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Revocation: The Honors College Graduation Ceremony

Pictured: Incoming freshmen raise a toast to Carolina at the Honors College Freshman Convocation ceremony. In four years they will return for their Revocation ceremony. 

More than 25 years ago, the first group of graduates of the Honors College designed a recognition ceremony. They called it a "revocation" because it represented a calling back together of the students who were greeted four years earlier at their Freshman Convocation. While Honors students also attend the graduation ceremonies of their respective colleges and schools, Revocation is the only university graduation ceremony that recognizes all of the graduates of the Honors College.  At Revocation, our tradition is that we do not have a single valedictory speaker; instead, every student is invited to say thanks, offer congratulations, tell an inspiring and/or amusing story—to say, in other words, whatever they would like.   A Revocation ceremony is held for December and May graduates of the Honors College.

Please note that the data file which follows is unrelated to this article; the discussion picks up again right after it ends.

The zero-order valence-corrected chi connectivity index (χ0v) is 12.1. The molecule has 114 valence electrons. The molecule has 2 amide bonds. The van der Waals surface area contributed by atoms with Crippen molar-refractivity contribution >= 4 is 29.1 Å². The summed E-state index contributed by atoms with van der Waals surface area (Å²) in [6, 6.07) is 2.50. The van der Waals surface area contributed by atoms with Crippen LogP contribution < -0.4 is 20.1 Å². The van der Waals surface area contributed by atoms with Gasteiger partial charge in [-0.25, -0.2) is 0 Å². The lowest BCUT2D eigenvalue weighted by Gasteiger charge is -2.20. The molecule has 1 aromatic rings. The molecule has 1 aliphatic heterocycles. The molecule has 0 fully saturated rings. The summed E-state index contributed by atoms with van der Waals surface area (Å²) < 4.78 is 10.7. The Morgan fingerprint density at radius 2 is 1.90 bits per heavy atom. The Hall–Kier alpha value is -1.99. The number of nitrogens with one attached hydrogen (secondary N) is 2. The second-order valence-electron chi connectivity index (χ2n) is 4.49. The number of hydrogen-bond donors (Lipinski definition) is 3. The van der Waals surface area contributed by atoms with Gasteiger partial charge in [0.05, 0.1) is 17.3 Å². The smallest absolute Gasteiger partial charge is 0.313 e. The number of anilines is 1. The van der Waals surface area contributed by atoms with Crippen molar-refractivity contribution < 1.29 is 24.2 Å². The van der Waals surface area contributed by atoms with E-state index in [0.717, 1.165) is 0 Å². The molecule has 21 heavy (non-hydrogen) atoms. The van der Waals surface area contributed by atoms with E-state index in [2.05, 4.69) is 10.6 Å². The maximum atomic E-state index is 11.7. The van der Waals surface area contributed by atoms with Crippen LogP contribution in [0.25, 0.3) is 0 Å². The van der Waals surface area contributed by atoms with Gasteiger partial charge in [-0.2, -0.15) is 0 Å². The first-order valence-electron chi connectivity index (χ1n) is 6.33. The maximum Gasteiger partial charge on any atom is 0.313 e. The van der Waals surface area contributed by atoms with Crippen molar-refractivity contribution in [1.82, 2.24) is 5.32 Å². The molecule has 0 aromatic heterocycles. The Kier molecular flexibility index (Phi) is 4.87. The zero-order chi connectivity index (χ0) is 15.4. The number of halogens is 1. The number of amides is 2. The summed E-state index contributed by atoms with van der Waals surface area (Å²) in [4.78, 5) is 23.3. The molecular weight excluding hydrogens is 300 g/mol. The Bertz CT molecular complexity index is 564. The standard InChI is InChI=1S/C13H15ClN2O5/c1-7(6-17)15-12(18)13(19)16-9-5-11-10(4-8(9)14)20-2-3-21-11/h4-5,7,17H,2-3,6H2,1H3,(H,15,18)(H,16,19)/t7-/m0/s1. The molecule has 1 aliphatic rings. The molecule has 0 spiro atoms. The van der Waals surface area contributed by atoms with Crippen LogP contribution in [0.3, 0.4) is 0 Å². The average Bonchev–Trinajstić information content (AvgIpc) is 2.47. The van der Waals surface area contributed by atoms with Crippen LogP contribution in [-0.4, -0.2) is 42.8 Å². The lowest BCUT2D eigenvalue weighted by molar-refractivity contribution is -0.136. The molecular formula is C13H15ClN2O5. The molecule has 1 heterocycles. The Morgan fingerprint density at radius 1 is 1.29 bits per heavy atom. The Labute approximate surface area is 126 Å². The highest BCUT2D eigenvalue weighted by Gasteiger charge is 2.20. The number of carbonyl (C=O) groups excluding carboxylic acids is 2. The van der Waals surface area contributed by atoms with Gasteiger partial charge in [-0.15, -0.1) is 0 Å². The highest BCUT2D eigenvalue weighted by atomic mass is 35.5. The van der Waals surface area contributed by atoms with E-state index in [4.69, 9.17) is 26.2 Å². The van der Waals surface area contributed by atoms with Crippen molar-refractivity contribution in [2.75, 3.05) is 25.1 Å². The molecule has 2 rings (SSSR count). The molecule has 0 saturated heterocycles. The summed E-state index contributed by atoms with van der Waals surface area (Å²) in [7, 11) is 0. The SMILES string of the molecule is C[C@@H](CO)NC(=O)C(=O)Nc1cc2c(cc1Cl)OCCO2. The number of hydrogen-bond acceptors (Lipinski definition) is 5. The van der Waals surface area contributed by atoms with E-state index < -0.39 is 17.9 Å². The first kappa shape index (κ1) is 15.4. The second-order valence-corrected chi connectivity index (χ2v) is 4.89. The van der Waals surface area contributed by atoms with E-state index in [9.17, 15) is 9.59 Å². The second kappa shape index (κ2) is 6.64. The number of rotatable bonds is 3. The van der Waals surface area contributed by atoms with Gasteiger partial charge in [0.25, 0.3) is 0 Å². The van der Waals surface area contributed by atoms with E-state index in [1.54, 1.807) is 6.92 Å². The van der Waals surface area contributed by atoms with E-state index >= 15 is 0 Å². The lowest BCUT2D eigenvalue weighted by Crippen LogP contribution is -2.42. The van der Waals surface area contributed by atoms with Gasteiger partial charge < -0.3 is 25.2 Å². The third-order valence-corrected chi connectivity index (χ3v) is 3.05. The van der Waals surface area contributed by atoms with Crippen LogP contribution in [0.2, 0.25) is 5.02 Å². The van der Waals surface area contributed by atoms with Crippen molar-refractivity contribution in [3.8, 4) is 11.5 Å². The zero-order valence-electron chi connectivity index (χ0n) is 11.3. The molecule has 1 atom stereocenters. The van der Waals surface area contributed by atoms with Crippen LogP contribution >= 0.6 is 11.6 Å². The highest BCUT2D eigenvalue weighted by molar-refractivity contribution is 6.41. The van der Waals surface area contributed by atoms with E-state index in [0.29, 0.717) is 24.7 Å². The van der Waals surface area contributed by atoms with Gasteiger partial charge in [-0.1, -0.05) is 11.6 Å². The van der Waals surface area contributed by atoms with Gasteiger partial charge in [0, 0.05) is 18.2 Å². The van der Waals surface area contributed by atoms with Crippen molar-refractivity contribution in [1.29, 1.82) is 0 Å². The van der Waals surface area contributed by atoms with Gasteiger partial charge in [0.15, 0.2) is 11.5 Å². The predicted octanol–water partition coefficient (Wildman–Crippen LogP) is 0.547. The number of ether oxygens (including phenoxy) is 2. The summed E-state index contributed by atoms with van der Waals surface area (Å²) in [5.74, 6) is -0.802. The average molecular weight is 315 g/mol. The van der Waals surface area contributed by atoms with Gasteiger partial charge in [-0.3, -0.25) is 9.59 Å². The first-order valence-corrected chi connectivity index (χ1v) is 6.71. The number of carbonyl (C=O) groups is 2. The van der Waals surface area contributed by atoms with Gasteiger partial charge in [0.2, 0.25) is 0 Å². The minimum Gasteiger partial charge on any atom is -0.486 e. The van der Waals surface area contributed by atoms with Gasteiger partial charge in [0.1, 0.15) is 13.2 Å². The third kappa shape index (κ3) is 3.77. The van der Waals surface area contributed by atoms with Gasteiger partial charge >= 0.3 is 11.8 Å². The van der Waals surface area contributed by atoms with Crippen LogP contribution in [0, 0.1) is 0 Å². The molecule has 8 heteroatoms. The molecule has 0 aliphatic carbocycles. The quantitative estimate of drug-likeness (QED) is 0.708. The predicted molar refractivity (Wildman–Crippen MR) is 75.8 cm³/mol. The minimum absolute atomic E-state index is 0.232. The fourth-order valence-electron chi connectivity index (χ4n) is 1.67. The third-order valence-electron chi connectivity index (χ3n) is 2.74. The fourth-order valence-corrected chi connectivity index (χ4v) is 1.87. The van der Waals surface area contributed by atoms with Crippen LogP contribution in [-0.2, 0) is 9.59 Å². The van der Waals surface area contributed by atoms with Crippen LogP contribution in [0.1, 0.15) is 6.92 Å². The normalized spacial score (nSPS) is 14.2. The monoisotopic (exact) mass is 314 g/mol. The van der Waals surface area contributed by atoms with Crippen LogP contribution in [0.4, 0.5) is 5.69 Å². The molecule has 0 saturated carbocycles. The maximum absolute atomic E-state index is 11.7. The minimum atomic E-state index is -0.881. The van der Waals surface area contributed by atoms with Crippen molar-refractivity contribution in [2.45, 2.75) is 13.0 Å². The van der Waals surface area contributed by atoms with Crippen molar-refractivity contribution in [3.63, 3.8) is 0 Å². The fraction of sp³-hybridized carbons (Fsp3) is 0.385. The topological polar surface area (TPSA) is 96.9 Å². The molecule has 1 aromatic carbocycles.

During the ceremony, graduates are greeted by the dean of the Honors College and given mementos including an Honors College lapel pin and a champagne flute. At the closing of the ceremony, the graduates and audience rise for the singing of Carolina's Alma Mater. The words of the song were penned by Professor George Wauchope of the English Department in 1911 and were adopted in 1912. The tune is that of Flow Gently, Sweet Afton. Each verse of the alma mater ends with a toast, and it’s become a tradition over the years to raise the right hand, with the fingers cupped, when the phrase "Here's a health, Carolina!" occurs, as if offering a toast. Honors students raise their new flutes for the duration of the song.


We hail thee, Carolina, and sing thy high praise;
With loyal devotion, rememb'ring the days,
When proudly we sought thee, thy children to be;
Here's a health, Carolina, forever to thee!